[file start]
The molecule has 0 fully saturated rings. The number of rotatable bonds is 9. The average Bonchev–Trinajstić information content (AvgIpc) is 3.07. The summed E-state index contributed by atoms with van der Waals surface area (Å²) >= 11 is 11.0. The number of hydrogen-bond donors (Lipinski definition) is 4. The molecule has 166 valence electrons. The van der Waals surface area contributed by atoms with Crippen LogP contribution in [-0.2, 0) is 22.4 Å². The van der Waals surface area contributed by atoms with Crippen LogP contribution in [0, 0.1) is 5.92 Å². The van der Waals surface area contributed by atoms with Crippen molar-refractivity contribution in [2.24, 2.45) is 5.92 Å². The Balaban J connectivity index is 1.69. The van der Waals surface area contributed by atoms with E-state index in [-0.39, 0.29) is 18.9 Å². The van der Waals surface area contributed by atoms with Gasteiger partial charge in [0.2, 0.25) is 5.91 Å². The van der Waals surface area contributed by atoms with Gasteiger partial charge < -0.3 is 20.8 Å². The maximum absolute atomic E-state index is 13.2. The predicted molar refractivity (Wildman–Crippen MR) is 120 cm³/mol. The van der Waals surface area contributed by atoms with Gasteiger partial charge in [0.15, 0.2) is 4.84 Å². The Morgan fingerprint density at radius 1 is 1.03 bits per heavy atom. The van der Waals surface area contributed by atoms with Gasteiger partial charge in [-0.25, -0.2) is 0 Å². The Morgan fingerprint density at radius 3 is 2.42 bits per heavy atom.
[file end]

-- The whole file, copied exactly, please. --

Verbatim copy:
The molecule has 0 fully saturated rings. The number of rotatable bonds is 9. The average Bonchev–Trinajstić information content (AvgIpc) is 3.07. The summed E-state index contributed by atoms with van der Waals surface area (Å²) >= 11 is 11.0. The number of hydrogen-bond donors (Lipinski definition) is 4. The molecule has 166 valence electrons. The van der Waals surface area contributed by atoms with Crippen LogP contribution in [-0.2, 0) is 22.4 Å². The van der Waals surface area contributed by atoms with Crippen LogP contribution in [0, 0.1) is 5.92 Å². The van der Waals surface area contributed by atoms with Crippen molar-refractivity contribution in [2.24, 2.45) is 5.92 Å². The Balaban J connectivity index is 1.69. The van der Waals surface area contributed by atoms with E-state index in [-0.39, 0.29) is 18.9 Å². The van der Waals surface area contributed by atoms with Gasteiger partial charge in [0.2, 0.25) is 5.91 Å². The van der Waals surface area contributed by atoms with Gasteiger partial charge < -0.3 is 20.8 Å². The maximum absolute atomic E-state index is 13.2. The predicted molar refractivity (Wildman–Crippen MR) is 120 cm³/mol. The van der Waals surface area contributed by atoms with Gasteiger partial charge in [0.15, 0.2) is 4.84 Å². The Morgan fingerprint density at radius 1 is 1.03 bits per heavy atom. The van der Waals surface area contributed by atoms with Gasteiger partial charge in [-0.25, -0.2) is 0 Å². The Morgan fingerprint density at radius 3 is 2.42 bits per heavy atom.